Tesla's advanced assistance system, Autopilot, was active when Model 3, run by a 50-year-old man from Florida, crashed into a lorry on a trailer trailer on March 1, says the National Transportation Safety Board NTSB) in a report released on Thursday. Investigators examined video and preliminary vehicle data and found that neither the driver nor the autopilot "had been maneuvering for diversion" before they hit the truck.
NTSB released a preliminary report on Thursday for the ongoing investigation into the fatal, March 1, 2019, motorway crash near Delray Beach, Florida. The Preliminary Report is available at; https://t.co/KsUmeOFh2p
– NTSB_Newsroom (@NTSB_Newsroom) May 16, 2019
The driver, Jeremy Beren Banner, was killed in the crash. This is at least the fourth fatal collision of a Tesla vehicle with autopilot.
This catastrophe is ominously similar to another related to Tesla in 2016 near Gainesville, Florida. In this incident, Joshua Brown was killed when his Model S sedan faced a truck with a highway semitrailer in Florida in May 2016, making him the first known mortality in a semi-autonomous car.
The National Road Traffic Safety Administration (NHTSA) found that the "lack of guarantees" contributed to Brown's death. Meanwhile, today's report is only preliminary, and the NTSB refused to blame anyone.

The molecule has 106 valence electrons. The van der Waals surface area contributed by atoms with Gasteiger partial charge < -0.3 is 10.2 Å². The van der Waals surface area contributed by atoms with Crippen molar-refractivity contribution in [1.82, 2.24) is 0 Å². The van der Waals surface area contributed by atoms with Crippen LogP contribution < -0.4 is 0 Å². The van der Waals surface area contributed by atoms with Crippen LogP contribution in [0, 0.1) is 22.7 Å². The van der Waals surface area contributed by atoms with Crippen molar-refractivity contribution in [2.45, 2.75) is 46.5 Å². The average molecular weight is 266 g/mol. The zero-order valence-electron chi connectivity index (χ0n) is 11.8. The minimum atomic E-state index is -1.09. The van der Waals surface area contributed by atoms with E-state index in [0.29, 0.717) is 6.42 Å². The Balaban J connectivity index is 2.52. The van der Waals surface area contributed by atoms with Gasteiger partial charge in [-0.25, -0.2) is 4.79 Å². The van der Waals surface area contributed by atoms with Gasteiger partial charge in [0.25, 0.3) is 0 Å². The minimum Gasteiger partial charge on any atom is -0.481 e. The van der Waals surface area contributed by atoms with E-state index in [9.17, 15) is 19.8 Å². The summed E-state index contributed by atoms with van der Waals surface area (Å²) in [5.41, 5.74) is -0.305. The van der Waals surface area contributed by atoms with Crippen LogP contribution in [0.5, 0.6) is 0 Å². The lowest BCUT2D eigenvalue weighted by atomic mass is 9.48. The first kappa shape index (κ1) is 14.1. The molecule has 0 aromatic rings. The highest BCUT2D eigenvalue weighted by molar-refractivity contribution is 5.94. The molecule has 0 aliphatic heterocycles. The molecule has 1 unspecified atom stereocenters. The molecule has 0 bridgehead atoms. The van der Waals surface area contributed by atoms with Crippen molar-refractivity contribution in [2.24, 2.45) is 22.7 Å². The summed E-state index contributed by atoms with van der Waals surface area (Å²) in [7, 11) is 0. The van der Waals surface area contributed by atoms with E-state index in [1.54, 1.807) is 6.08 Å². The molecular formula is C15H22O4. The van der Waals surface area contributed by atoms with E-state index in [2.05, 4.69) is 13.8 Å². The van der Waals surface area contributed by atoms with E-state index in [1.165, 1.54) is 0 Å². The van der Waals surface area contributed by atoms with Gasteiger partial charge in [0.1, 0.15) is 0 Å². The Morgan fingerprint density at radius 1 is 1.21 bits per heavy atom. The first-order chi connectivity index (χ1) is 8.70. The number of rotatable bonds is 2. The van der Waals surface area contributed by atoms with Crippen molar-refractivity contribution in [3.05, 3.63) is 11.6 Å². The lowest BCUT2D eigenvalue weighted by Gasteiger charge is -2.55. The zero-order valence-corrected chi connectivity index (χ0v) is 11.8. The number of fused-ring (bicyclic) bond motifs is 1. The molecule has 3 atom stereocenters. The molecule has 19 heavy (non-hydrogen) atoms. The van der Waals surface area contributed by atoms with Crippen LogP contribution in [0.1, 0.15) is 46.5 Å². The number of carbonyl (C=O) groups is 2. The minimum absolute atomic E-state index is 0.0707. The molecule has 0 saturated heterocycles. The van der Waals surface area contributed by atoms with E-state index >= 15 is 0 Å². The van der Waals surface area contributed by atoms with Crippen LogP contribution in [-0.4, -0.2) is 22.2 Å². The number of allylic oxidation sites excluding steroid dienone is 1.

Investigators say the Banner has included the Autopilot about 10 seconds before the clash. "From less than eight seconds before the crash to the point of impact, the car has not found the hand of the driver," said NTSB. The car was traveling at 68 mph when it crashed. The Model 3 roof was cut when it hit the trailer of the truck, passing from below and then stopped at 1600 meters. In a statement, Tesla confirmed this series of events. "We are deeply saddened by this incident and our thoughts are with everyone affected by this tragedy," Tesla said. "Tesla drivers have registered more than a billion miles with Autopilot, and our data shows that when used properly by a careful driver who is ready to take control at any time, the drivers supported by Autopilot are safer of those who work without help. For the last three quarters we released quarterly safety data directly from our vehicles, which shows this. "
In addition to the two fatalities in Florida, Tesla's autopilot was involved in at least two other fatal crashes: March 23, 2018, death of Wei Walter Huang in Mountain View, California; and on 20 January 2016 the death of Gao Ying in Handan, China.
There were also several car crashes involving the Autopilot: one on January 22, 2018 with an autopilot and one on August 2017, including a fire in the battery. of its vehicles, and also beta testing of semi-autonomous functions of its customers – with occasional heavy consequences. The company sells a version of Autopilot called "Full Self-Driving", although drivers are constantly warned to keep their hands on the wheel and the eyes of the road when driving it. At an investor event in April, Musk said Tesla would have "a million" self-managed Tesla cars running as taxis by the end of 2020